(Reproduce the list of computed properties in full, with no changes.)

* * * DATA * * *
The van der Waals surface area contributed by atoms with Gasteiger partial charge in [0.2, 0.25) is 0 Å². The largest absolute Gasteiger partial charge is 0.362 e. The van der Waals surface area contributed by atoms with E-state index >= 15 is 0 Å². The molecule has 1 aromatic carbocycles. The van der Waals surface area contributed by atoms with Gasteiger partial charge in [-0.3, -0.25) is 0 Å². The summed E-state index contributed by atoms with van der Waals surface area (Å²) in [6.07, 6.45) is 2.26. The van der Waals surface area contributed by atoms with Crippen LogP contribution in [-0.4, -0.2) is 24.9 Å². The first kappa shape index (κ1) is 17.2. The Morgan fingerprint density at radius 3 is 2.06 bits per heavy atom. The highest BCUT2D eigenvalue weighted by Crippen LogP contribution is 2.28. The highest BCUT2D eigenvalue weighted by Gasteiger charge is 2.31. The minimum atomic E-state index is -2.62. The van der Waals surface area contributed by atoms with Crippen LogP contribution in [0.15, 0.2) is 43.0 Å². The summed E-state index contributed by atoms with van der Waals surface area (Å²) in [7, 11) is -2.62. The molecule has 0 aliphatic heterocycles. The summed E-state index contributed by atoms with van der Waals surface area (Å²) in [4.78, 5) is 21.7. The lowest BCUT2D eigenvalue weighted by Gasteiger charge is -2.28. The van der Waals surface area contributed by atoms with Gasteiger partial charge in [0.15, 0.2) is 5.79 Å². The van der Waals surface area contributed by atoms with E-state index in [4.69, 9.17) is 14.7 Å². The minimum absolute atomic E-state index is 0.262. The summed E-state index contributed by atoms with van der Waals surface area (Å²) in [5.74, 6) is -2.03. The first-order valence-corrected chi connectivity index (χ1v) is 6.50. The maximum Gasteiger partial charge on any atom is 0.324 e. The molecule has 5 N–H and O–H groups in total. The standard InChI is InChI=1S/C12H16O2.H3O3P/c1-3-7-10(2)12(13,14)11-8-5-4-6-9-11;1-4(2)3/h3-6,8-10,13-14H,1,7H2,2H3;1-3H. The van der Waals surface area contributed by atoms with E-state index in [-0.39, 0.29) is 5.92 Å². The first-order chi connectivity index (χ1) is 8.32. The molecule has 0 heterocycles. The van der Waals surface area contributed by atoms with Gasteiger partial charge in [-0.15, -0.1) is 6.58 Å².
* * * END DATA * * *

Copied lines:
The van der Waals surface area contributed by atoms with Gasteiger partial charge in [0.2, 0.25) is 0 Å². The largest absolute Gasteiger partial charge is 0.362 e. The van der Waals surface area contributed by atoms with E-state index >= 15 is 0 Å². The molecule has 1 aromatic carbocycles. The van der Waals surface area contributed by atoms with Gasteiger partial charge in [-0.3, -0.25) is 0 Å². The summed E-state index contributed by atoms with van der Waals surface area (Å²) in [6.07, 6.45) is 2.26. The van der Waals surface area contributed by atoms with Crippen LogP contribution in [-0.4, -0.2) is 24.9 Å². The first kappa shape index (κ1) is 17.2. The Morgan fingerprint density at radius 3 is 2.06 bits per heavy atom. The highest BCUT2D eigenvalue weighted by Crippen LogP contribution is 2.28. The highest BCUT2D eigenvalue weighted by Gasteiger charge is 2.31. The minimum atomic E-state index is -2.62. The van der Waals surface area contributed by atoms with Crippen LogP contribution in [0.15, 0.2) is 43.0 Å². The summed E-state index contributed by atoms with van der Waals surface area (Å²) in [7, 11) is -2.62. The molecule has 0 aliphatic heterocycles. The summed E-state index contributed by atoms with van der Waals surface area (Å²) in [4.78, 5) is 21.7. The lowest BCUT2D eigenvalue weighted by Gasteiger charge is -2.28. The van der Waals surface area contributed by atoms with Gasteiger partial charge in [0.15, 0.2) is 5.79 Å². The van der Waals surface area contributed by atoms with E-state index in [4.69, 9.17) is 14.7 Å². The minimum absolute atomic E-state index is 0.262. The summed E-state index contributed by atoms with van der Waals surface area (Å²) in [5.74, 6) is -2.03. The first-order valence-corrected chi connectivity index (χ1v) is 6.50. The maximum Gasteiger partial charge on any atom is 0.324 e. The molecule has 5 N–H and O–H groups in total. The standard InChI is InChI=1S/C12H16O2.H3O3P/c1-3-7-10(2)12(13,14)11-8-5-4-6-9-11;1-4(2)3/h3-6,8-10,13-14H,1,7H2,2H3;1-3H. The van der Waals surface area contributed by atoms with E-state index in [-0.39, 0.29) is 5.92 Å². The first-order chi connectivity index (χ1) is 8.32. The molecule has 0 heterocycles. The van der Waals surface area contributed by atoms with Gasteiger partial charge in [-0.15, -0.1) is 6.58 Å².